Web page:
Get help with any kind of assignment - from a high school essay to a PhD dissertation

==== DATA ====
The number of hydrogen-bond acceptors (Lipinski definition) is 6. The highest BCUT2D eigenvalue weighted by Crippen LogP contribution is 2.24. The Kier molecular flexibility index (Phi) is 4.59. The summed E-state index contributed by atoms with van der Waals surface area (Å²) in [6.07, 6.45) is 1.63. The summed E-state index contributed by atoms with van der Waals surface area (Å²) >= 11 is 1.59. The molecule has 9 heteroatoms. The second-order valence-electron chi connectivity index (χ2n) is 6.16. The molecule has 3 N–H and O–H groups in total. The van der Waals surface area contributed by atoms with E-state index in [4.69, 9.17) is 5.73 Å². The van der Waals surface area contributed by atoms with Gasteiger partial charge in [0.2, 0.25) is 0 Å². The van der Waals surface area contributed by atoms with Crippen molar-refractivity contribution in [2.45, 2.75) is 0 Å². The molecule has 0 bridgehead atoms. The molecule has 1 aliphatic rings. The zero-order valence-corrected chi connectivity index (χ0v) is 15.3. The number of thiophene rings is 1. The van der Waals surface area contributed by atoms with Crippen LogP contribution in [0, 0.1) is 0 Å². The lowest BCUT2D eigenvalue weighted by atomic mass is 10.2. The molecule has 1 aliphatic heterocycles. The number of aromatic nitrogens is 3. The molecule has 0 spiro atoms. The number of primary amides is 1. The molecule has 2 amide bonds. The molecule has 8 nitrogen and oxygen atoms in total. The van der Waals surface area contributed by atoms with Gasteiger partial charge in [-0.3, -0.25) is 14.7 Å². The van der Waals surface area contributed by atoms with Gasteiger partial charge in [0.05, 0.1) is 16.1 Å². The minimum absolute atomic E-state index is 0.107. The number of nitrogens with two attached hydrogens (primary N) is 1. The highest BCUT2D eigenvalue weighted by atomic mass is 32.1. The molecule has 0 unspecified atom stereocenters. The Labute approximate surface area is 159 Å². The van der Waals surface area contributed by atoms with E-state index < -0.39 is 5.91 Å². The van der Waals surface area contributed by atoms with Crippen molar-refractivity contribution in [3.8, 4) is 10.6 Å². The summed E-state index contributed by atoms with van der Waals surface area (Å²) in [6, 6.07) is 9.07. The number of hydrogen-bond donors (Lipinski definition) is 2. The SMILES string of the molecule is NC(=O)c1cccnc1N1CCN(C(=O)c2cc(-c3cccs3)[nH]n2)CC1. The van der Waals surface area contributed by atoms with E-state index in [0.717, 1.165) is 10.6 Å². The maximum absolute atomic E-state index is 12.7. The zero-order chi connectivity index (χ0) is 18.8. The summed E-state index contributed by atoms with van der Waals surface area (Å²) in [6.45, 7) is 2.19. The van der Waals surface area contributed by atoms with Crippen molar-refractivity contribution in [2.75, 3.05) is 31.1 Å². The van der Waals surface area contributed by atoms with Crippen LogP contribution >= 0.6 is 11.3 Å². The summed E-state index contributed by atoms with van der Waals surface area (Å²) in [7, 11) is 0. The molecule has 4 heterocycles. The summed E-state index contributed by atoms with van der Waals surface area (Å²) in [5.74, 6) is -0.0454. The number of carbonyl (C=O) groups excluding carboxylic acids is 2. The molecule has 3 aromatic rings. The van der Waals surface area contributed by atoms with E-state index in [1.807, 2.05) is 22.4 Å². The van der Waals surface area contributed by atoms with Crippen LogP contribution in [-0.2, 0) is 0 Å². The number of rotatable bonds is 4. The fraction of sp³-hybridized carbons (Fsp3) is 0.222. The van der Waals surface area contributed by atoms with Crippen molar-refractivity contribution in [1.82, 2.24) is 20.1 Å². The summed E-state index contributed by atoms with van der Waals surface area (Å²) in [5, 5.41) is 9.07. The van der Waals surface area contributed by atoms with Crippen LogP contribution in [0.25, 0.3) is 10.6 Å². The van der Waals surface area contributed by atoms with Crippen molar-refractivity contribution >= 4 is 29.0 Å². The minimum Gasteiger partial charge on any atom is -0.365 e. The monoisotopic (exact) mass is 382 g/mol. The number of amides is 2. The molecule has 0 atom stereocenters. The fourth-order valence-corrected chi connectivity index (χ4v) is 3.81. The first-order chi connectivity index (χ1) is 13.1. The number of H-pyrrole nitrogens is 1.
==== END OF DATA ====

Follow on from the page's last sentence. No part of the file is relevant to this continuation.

The Allegory of the Cave in Plato's Republic This paper talked The Allegory of The Cave in Plato's Republic, and tries to unfold the messages Plato wishes to convey with respect to his conception of reality, knowledge and education. THE ALLEGORY OF THE CAVE Plato's "Allegory of the Cave" is a narrative that communicates his theory of how we come to know, or the way we attain true knowledge. It's also an introduction to his metaphysical and moral system. Simply speaking, it's a symbolic explanation for the "Theory of the Forms" (or even eidos). At a cavern some people experience a peculiar confinement, because they are chained so they could look forward just at the walls of this cave. In their backs, a fire burns that they never have the ability to see. Between their bodies and the flame runs on the path with a low wall, and people carry images, puppets, and statues. All the prisoners will see are the shadows on the wall, all they could hear is the echo of those people walking and talking behind them. (1) The prisoners cannot find the exit from the cave, the flame burning behind them, or even the folks carrying objects facing the flame. They do not know the actual objects in the cave, they simply see and hear the shadows which those objects cast as they pass ahead of the fire, and the echoes of their employees voices as they carry the objects throughout the parapet in front of the fire. Plato is making an appearance/Reality differentiation. The offenders are just familiar with the looks of shadows and thus they mistake appearance for Truth. They believe the shadows are Reality. They don't understand what causes the shadows. For instance, if an item (a pencil, let's say) is transported beyond behind them, and it casts a shadow onto the wall, and a captive states, "I watch...